By: Veronica LaPort, ’24
Law school teaches you many things. It teaches you how to function on 4 hours of sleep, how to read 40 pages of complex material in the 15 minutes you have before class, and most importantly, law school teaches you how to learn the law. But it does not teach you how to be a lawyer; your internships teach you that. Your internships teach you what to do when the client has a panic attack and you have to calm them down over the phone. Or how to deal with the fact that every client you talk to is going through the worst day (or time) of their lives and looking to you to fix all their problems. Summer internships are essential to any law student who wants to know what practicing law is like. That is why I would like to thank the generous donors who contributed to the Catalyst Fellowship, which gave me a chance to have a public interest internship. Thank you to everyone who made the Catalyst fellowship possible, The New York State Court of Appeals, the New York State Bar Association, The New York Bar Foundation and the University at Buffalo School of Law. Thank you for allowing me to have an unpaid internship in the public interest over the summer. I would not have been able to do it without your generous funding.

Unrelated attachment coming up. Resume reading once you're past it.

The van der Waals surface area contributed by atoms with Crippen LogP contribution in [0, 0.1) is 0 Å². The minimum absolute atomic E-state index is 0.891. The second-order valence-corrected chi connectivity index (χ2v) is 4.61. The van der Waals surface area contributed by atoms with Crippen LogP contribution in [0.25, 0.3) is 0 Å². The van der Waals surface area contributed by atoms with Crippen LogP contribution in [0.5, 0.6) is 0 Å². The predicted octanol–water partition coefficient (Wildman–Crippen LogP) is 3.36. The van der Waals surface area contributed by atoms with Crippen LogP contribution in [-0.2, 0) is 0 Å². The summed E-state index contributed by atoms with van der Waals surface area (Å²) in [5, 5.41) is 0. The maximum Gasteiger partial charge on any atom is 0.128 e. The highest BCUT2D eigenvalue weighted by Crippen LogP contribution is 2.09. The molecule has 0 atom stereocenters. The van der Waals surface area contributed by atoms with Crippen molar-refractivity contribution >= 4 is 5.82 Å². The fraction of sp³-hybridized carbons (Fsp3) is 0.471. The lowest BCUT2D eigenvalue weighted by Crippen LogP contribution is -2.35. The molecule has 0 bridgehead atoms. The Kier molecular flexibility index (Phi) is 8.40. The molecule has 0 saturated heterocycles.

AND NOW FOR WHAT I’VE LEARNED…
The hardest part of my internship with the ECBA Volunteer Lawyers Project was honestly the walk from Buffalo City Court to the office. The second hardest part was a program called Attorney of the Morning (a.k.a. AOM). Every morning at Buffalo City Court on the seventh floor is a group of dedicated attorneys, paralegals and interns making sure anyone who shows up to landlord-tenant court has an attorney if they want one. Our days for AOM were Tuesday and Thursday. The other days were covered by other legal agencies such as the Center for Elder Law and Justice, Neighborhood Legal Services, and various other organizations and volunteers. On those days in court, the interns had three jobs: intake, assisting the attorneys, and sign-in; my favorite of the three was sign-in.
When working on sign-in, I was responsible for ensuring all the potential clients had checked in with the court clerk and were in the right place. I know at first glance; that this does not seem to be a difficult or busy job, but it was. I was stationed precisely where I am in that picture below. Working at the sign-in station could be pretty exciting. Someone might show up at 8:30 am for a case not scheduled until 10:30 am and continuously give you the stink eye at 11:00 am when their case still has not been called. That did happen; the client kept giving me this expectant look like I was supposed to make the courts move faster. But, the best days at AOM were when a stipulation was reached and the tenant was not evicted. Or when we (the interns or paralegals) made someone feel better by listening to their stories. Some days AOM was exciting, and not always in a good way, but at the end of the shift at noon, I felt like I had helped someone.
Name: Veronica LaPort ’24
Name of Fellowship: Catalyst Fellowship
Placement: ECBA Volunteer Lawyers Project
Location: Buffalo, NY
One important lesson I have learned from this fellowship: “Summer internships are essential to any law student who wants to know what practicing law is like.”